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Interview with Matt Hicks

Over the coming months, I’m hoping to interview various people from the ukulele world and feature them on the Noah Ukuleles blog.

First up is Matt Hicks. For anyone who doesn’t know him, Matt is a very talented musician, performer and songwriter as well as being a thoroughly nice chap (not to mention a Noah Ukuleles endorsee) – so a great person to kick things off!

Growing up, what kind of music were you into and did you play any instruments?

I would say my exposure to music influences were fairly eclectic. Both my Mum and Dad were massive country fans of Jim Reeves and Kenny Rogers with a little bit of Boney M thrown in. Elvis was the king of all music of course. So my first influence, I suppose, was that basic country chord structure which I gravitate to quite a lot. My folks were also very religious so a lot of my childhood has been influenced by Gospel music.

My first instrument was the guitar. My older brother and I started pretty much at the same time. I was aged 10 and my dad had always had a guitar lying around the place. He was a master of playing songs around the C chord (should have been a ukulele player) so by the time I started at school this was like a dream come true.

My brother very quickly got into hard rock, Bon Jovi, Europe, Meatloaf. He became a master of shredding which was something I couldn’t get my head around. My guitar teacher kept it very basic so essentially I learnt how to play chords without really learning the theory behind it. Much like my dad, therefore, I began playing by ear which is how I’ve pretty much continued through my music life. That said, I am now a little more swept up on theory which has brought music alive in a massive way. So without being able to shred or being that brilliant at working out my favourite songs, I began writing my own from an early age.

During my teenage years I fell in love with The Cure and The Smiths. Johnny Marr became my guitar hero and Morrissey was a bit of an idol. That man ruined my adolescent years!!! Marr and Stephen Duffy became a massive influence on my guitar playing, working melodies out from chord structures. And as I got older, Crowded House and especially Neil Finn became an overwhelming influence on my music and song writing. Morrissey by this point was a sad old man with nationalist tendencies whom I left behind rapidly.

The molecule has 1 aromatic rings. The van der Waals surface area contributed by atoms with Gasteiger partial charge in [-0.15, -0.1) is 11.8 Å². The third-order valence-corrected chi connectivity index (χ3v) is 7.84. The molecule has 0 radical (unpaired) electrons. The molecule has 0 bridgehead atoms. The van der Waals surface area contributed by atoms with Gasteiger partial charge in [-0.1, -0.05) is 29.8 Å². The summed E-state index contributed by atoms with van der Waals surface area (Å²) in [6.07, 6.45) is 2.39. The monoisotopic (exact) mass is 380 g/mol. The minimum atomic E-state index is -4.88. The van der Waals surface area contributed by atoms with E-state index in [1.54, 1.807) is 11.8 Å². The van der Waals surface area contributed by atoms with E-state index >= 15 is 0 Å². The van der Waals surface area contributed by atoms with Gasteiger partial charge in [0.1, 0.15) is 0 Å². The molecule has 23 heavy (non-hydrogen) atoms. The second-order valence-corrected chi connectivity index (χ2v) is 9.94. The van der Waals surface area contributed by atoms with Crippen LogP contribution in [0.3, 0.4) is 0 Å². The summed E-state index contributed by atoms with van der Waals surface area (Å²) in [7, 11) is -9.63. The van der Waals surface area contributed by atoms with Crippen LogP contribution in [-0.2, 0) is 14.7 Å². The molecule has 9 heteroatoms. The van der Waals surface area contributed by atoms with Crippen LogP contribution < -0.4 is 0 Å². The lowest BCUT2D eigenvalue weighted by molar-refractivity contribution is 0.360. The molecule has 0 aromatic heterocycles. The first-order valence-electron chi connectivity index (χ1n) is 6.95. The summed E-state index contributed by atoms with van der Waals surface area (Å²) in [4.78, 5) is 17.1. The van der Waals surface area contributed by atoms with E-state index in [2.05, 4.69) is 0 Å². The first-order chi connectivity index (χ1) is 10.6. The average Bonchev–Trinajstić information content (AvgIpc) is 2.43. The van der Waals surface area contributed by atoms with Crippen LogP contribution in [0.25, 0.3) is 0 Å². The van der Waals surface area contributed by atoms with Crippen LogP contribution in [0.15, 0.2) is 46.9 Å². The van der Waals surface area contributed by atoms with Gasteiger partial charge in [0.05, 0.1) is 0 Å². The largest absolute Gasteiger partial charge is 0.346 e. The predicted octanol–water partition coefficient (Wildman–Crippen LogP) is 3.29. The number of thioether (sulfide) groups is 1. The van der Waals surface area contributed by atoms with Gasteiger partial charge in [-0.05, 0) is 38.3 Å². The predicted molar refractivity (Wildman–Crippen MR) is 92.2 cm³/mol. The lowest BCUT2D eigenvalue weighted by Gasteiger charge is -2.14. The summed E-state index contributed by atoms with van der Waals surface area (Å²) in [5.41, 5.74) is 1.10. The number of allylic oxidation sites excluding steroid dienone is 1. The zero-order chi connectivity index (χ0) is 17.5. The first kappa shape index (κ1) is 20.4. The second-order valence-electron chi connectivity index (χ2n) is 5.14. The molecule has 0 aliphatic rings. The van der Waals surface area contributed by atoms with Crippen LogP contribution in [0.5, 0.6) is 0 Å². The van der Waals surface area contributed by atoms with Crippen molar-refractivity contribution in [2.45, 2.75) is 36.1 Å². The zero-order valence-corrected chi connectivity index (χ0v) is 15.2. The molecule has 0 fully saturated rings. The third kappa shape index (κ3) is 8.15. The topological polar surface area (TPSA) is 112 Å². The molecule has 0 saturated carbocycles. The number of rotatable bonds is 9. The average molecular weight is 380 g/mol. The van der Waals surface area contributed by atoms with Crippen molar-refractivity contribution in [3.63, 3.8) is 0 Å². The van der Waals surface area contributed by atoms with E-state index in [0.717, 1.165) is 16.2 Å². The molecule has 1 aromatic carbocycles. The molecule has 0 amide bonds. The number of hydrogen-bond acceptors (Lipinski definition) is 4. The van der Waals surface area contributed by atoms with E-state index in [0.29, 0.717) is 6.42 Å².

Why / when did you start playing ukulele? How did you find it in comparison to playing guitar?

This is a bit of a strange story I suppose. It all coincided with quite a sad time. I was rapidly becoming burnt out as a young lad who was rapidly realising that he wasn’t going to “make it” as a singer songwriter. I had gigged and gigged in venues where people really only wanted to hear Oasis covers and I had repeatedly felt I was failing to make an impression. Looking back, I realise now I was actually doing quite well in terms of building communities of musicians around me which is what music should be all about. Sadly young men and ladies like myself often miss that point. So it got to a point where I had pretty much put the guitar down and didn’t pick it up for years. I kind of swore I wouldn’t go back there again. A couple of years before that in 2006 though I was at an open mic night and two chaps got up with ukuleles. They were, frankly, bloody awful. The following weeks found me becoming obsessed as to why someone would pick up the ukulele and try and get a tune out of it. I ended up buying a cheap £15 uke and spent hours and hours on it trying to get a decent sound and kind of succeeded. One day I stumbled upon Jake Shimabukuro’s video of “While My Guitar Gently Weeps” and was then totally obsessed. From that point I spent a couple of years learning to play proficiently up to the point where I put my guitar down.